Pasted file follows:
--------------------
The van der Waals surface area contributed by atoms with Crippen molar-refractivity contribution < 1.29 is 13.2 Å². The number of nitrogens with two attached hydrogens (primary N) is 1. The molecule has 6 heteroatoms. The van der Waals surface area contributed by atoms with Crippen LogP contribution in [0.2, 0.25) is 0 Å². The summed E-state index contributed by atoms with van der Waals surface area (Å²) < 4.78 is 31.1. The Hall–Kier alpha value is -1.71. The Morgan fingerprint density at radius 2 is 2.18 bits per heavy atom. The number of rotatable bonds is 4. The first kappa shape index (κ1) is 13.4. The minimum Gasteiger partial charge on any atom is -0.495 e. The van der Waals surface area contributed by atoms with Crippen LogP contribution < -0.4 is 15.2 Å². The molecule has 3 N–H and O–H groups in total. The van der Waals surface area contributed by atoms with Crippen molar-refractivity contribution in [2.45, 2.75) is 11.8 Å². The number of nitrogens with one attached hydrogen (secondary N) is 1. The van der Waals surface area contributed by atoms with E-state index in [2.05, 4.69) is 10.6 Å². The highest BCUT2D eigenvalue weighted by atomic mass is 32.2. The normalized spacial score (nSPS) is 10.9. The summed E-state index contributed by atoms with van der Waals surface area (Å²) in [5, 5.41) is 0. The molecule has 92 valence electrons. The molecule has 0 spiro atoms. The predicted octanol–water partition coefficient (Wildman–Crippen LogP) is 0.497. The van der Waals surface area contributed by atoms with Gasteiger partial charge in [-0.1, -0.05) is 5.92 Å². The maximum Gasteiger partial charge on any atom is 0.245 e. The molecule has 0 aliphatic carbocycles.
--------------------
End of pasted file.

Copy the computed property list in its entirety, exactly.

The van der Waals surface area contributed by atoms with Crippen molar-refractivity contribution < 1.29 is 13.2 Å². The number of nitrogens with two attached hydrogens (primary N) is 1. The molecule has 6 heteroatoms. The van der Waals surface area contributed by atoms with Crippen LogP contribution in [0.2, 0.25) is 0 Å². The summed E-state index contributed by atoms with van der Waals surface area (Å²) < 4.78 is 31.1. The Hall–Kier alpha value is -1.71. The Morgan fingerprint density at radius 2 is 2.18 bits per heavy atom. The number of rotatable bonds is 4. The first kappa shape index (κ1) is 13.4. The minimum Gasteiger partial charge on any atom is -0.495 e. The van der Waals surface area contributed by atoms with Crippen LogP contribution < -0.4 is 15.2 Å². The molecule has 3 N–H and O–H groups in total. The van der Waals surface area contributed by atoms with Crippen molar-refractivity contribution in [2.45, 2.75) is 11.8 Å². The number of nitrogens with one attached hydrogen (secondary N) is 1. The van der Waals surface area contributed by atoms with E-state index in [2.05, 4.69) is 10.6 Å². The highest BCUT2D eigenvalue weighted by atomic mass is 32.2. The normalized spacial score (nSPS) is 10.9. The summed E-state index contributed by atoms with van der Waals surface area (Å²) in [5, 5.41) is 0. The molecule has 92 valence electrons. The molecule has 0 spiro atoms. The predicted octanol–water partition coefficient (Wildman–Crippen LogP) is 0.497. The van der Waals surface area contributed by atoms with Gasteiger partial charge in [-0.1, -0.05) is 5.92 Å². The maximum Gasteiger partial charge on any atom is 0.245 e. The molecule has 0 aliphatic carbocycles.